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New wheel, old steel bike. Powerful stroke sends wheel into left chainstay

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New wheel, old steel bike. Powerful stroke sends wheel into left chainstay

Old 02-09-24, 10:53 PM
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Originally Posted by 79pmooney

.......And yes, FB is right. External cams can be mechanically just as good. But I doubt I have ever laid eyes on such a pair.
The old Simplex comes to mind. Interestingly when I tried to find an image I found these.

Note the dentated steel faces. Walmart (of all places) had a similar ones for $9.75pr

I guess if you spend for good stuff you get junk, go cheap for quality.
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Old 02-13-24, 07:39 PM
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OK, finally back to answer some questions. Sorry for the late response. Work, life, wife, etc.
Someone asked about it still being 126mm. I cold spaced the dropouts using RJ The Bike Guy's method. It comes in right at 130mm now.
I've uploaded two pictures. One of the dropout, one of the skewer end, mainly the side that does move. I can definitely see now, the skewer end has no real gripping mechanism. Smooth as can be. Of course it would allow the wheel to slide to the left.
amilo posted a picture of what I should be looking for. Skewers with teeth. Anyone got a good link to buy one?

Dropout

Small skewer end
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Old 02-13-24, 07:59 PM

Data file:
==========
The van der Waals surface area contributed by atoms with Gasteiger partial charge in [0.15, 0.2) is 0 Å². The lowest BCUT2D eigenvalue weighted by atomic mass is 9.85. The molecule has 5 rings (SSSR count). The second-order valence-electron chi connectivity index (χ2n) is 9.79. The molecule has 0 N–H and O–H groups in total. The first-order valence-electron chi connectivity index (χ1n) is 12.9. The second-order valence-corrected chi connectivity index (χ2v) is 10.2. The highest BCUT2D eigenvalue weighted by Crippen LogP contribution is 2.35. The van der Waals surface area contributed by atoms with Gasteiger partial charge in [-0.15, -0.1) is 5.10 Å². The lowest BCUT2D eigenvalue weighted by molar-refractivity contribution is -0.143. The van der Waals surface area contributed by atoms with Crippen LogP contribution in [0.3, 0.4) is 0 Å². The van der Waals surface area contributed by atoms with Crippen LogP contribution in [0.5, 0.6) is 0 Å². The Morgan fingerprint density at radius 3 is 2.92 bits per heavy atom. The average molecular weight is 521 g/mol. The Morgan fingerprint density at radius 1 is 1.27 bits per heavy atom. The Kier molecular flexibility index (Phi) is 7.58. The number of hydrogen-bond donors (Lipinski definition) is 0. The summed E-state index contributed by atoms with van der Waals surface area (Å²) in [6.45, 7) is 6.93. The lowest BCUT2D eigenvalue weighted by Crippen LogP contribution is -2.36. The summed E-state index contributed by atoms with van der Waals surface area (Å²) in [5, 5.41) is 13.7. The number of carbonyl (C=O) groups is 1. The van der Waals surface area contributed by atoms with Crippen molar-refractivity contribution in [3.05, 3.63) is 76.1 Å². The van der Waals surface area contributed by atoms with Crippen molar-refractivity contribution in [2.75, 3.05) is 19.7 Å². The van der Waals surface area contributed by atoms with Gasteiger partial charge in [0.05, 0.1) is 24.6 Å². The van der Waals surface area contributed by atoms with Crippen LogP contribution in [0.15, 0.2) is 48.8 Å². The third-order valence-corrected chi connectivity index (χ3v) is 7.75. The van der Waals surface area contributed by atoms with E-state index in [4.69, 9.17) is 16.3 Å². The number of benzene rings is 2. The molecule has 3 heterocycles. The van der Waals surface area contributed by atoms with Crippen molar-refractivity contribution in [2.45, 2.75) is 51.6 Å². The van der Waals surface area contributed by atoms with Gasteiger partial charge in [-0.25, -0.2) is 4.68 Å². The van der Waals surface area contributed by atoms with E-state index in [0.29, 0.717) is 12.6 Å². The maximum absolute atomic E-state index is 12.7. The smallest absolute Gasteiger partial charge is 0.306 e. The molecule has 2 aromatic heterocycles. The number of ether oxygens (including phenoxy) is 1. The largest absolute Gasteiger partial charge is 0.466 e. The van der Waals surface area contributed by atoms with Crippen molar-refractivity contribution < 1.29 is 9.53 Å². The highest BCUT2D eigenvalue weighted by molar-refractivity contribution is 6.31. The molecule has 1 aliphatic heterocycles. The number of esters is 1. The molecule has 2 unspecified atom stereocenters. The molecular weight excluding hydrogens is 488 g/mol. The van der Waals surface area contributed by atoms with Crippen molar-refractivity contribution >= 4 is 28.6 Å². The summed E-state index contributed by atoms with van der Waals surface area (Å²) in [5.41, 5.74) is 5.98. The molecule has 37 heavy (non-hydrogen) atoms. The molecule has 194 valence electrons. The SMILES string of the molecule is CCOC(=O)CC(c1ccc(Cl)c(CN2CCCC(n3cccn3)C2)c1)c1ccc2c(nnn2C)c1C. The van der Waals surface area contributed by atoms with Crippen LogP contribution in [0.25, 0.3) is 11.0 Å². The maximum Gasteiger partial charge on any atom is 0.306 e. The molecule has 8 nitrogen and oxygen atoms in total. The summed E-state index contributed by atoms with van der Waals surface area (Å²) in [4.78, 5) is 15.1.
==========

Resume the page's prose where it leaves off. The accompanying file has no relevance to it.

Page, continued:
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How about the lever end?
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Old 02-13-24, 10:29 PM
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OK You're holding half your problem in your hand. Note the smooth face, or the shallow dull teeth ( not sure which from the photo). Note also the lack of serious bite marks on the dropout. If you search imaged of vintage bikes, you'll see dropout faces badly chewed up.

As I said, that's only half. The other half is your hubs axle, which seems to be aluminum. The axle itself doesn't matter, but note the smooth aluminum faces, which are trying to gum your frame because they lack the teeth.

So, new vintage skewer. I also recommend treating the axle. I keep a bottle of nail polish into which added some sand. I clean the axle with acetone, then apply the sand paint and let dry.

The reason for treating is that there's play between the axle and skewer, which will allow the axle to creak under load.

Getting bite from both axle and skewer may be "belt and suspenders", but may be absolutely necessary if you climb steep hills.
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Old 02-14-24, 01:41 PM
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Originally Posted by FBinNY
OK You're holding half your problem in your hand. Note the smooth face, or the shallow dull teeth ( not sure which from the photo). Note also the lack of serious bite marks on the dropout. If you search imaged of vintage bikes, you'll see dropout faces badly chewed up.